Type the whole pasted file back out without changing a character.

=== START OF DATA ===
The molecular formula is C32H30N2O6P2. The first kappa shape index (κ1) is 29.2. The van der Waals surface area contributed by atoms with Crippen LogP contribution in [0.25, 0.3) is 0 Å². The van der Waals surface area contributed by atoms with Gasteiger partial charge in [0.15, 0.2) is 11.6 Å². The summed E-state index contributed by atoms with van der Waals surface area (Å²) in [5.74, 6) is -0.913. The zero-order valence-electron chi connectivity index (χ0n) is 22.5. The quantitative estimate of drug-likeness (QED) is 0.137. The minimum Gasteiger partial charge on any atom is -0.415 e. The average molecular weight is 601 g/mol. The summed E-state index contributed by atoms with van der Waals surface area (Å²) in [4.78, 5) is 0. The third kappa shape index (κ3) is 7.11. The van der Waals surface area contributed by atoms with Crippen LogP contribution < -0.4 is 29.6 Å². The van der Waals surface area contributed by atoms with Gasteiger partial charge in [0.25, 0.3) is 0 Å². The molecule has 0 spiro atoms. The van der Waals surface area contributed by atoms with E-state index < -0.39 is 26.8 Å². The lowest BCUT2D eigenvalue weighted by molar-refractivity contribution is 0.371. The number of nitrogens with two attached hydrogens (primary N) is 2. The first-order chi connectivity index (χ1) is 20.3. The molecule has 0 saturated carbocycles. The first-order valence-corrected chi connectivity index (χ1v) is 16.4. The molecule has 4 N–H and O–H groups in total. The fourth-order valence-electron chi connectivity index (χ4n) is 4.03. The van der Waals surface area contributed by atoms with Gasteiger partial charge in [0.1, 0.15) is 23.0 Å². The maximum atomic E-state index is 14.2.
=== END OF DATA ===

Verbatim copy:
The molecular formula is C32H30N2O6P2. The first kappa shape index (κ1) is 29.2. The van der Waals surface area contributed by atoms with Crippen LogP contribution in [0.25, 0.3) is 0 Å². The van der Waals surface area contributed by atoms with Gasteiger partial charge in [0.15, 0.2) is 11.6 Å². The summed E-state index contributed by atoms with van der Waals surface area (Å²) in [5.74, 6) is -0.913. The zero-order valence-electron chi connectivity index (χ0n) is 22.5. The quantitative estimate of drug-likeness (QED) is 0.137. The minimum Gasteiger partial charge on any atom is -0.415 e. The average molecular weight is 601 g/mol. The summed E-state index contributed by atoms with van der Waals surface area (Å²) in [4.78, 5) is 0. The third kappa shape index (κ3) is 7.11. The van der Waals surface area contributed by atoms with Crippen LogP contribution < -0.4 is 29.6 Å². The van der Waals surface area contributed by atoms with Gasteiger partial charge in [0.25, 0.3) is 0 Å². The molecule has 0 spiro atoms. The van der Waals surface area contributed by atoms with E-state index < -0.39 is 26.8 Å². The lowest BCUT2D eigenvalue weighted by molar-refractivity contribution is 0.371. The number of nitrogens with two attached hydrogens (primary N) is 2. The first-order chi connectivity index (χ1) is 20.3. The molecule has 0 saturated carbocycles. The first-order valence-corrected chi connectivity index (χ1v) is 16.4. The molecule has 4 N–H and O–H groups in total. The fourth-order valence-electron chi connectivity index (χ4n) is 4.03. The van der Waals surface area contributed by atoms with Gasteiger partial charge in [0.1, 0.15) is 23.0 Å². The maximum atomic E-state index is 14.2.